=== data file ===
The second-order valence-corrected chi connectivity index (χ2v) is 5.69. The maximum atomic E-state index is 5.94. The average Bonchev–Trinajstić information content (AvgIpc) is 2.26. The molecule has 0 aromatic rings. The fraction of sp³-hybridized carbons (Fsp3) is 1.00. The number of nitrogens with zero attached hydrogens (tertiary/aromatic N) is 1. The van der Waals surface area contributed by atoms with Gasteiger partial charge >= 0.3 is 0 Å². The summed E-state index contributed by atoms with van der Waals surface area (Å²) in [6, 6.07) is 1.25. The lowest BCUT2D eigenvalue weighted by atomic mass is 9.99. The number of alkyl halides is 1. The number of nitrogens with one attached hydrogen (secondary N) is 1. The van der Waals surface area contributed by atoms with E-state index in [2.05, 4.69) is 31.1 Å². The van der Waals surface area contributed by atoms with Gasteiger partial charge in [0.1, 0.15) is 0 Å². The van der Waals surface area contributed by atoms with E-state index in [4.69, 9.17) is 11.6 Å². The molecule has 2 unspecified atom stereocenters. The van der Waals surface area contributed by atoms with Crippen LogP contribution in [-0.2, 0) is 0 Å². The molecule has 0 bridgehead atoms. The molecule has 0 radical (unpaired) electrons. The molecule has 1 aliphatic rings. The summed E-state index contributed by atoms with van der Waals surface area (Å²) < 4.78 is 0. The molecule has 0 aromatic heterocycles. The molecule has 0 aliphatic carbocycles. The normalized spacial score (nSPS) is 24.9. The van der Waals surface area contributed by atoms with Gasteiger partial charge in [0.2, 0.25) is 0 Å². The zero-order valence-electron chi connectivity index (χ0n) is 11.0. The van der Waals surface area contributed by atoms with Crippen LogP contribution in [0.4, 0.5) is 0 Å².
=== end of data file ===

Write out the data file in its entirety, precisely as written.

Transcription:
The second-order valence-corrected chi connectivity index (χ2v) is 5.69. The maximum atomic E-state index is 5.94. The average Bonchev–Trinajstić information content (AvgIpc) is 2.26. The molecule has 0 aromatic rings. The fraction of sp³-hybridized carbons (Fsp3) is 1.00. The number of nitrogens with zero attached hydrogens (tertiary/aromatic N) is 1. The van der Waals surface area contributed by atoms with Gasteiger partial charge >= 0.3 is 0 Å². The summed E-state index contributed by atoms with van der Waals surface area (Å²) in [6, 6.07) is 1.25. The lowest BCUT2D eigenvalue weighted by atomic mass is 9.99. The number of alkyl halides is 1. The number of nitrogens with one attached hydrogen (secondary N) is 1. The van der Waals surface area contributed by atoms with E-state index in [2.05, 4.69) is 31.1 Å². The van der Waals surface area contributed by atoms with Gasteiger partial charge in [0.1, 0.15) is 0 Å². The van der Waals surface area contributed by atoms with E-state index in [4.69, 9.17) is 11.6 Å². The molecule has 2 unspecified atom stereocenters. The van der Waals surface area contributed by atoms with Crippen LogP contribution in [-0.2, 0) is 0 Å². The molecule has 0 bridgehead atoms. The molecule has 0 radical (unpaired) electrons. The molecule has 1 aliphatic rings. The summed E-state index contributed by atoms with van der Waals surface area (Å²) < 4.78 is 0. The molecule has 0 aromatic heterocycles. The molecule has 0 aliphatic carbocycles. The normalized spacial score (nSPS) is 24.9. The van der Waals surface area contributed by atoms with Gasteiger partial charge in [0.2, 0.25) is 0 Å². The zero-order valence-electron chi connectivity index (χ0n) is 11.0. The van der Waals surface area contributed by atoms with Crippen LogP contribution in [0.4, 0.5) is 0 Å².